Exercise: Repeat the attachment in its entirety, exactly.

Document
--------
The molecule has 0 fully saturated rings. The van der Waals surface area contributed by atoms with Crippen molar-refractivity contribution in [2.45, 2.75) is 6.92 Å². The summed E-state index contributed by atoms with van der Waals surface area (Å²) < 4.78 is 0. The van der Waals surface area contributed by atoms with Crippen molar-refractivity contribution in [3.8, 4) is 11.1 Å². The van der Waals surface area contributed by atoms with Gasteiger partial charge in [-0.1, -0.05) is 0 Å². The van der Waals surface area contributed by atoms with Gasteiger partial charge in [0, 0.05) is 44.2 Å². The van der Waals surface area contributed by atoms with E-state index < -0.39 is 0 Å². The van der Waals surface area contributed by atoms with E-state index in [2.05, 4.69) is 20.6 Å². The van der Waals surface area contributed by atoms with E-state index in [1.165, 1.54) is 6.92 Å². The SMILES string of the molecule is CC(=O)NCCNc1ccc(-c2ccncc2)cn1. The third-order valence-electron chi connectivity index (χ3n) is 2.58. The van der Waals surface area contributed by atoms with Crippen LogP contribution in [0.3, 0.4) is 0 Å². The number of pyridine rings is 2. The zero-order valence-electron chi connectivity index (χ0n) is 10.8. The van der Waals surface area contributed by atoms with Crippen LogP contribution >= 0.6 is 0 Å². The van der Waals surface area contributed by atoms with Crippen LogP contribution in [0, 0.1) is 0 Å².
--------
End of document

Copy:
The molecule has 0 fully saturated rings. The van der Waals surface area contributed by atoms with Crippen molar-refractivity contribution in [2.45, 2.75) is 6.92 Å². The summed E-state index contributed by atoms with van der Waals surface area (Å²) < 4.78 is 0. The van der Waals surface area contributed by atoms with Crippen molar-refractivity contribution in [3.8, 4) is 11.1 Å². The van der Waals surface area contributed by atoms with Gasteiger partial charge in [-0.1, -0.05) is 0 Å². The van der Waals surface area contributed by atoms with Gasteiger partial charge in [0, 0.05) is 44.2 Å². The van der Waals surface area contributed by atoms with E-state index < -0.39 is 0 Å². The van der Waals surface area contributed by atoms with E-state index in [2.05, 4.69) is 20.6 Å². The van der Waals surface area contributed by atoms with E-state index in [1.165, 1.54) is 6.92 Å². The SMILES string of the molecule is CC(=O)NCCNc1ccc(-c2ccncc2)cn1. The third-order valence-electron chi connectivity index (χ3n) is 2.58. The van der Waals surface area contributed by atoms with Crippen LogP contribution in [0.3, 0.4) is 0 Å². The number of pyridine rings is 2. The zero-order valence-electron chi connectivity index (χ0n) is 10.8. The van der Waals surface area contributed by atoms with Crippen LogP contribution >= 0.6 is 0 Å². The van der Waals surface area contributed by atoms with Crippen LogP contribution in [0, 0.1) is 0 Å².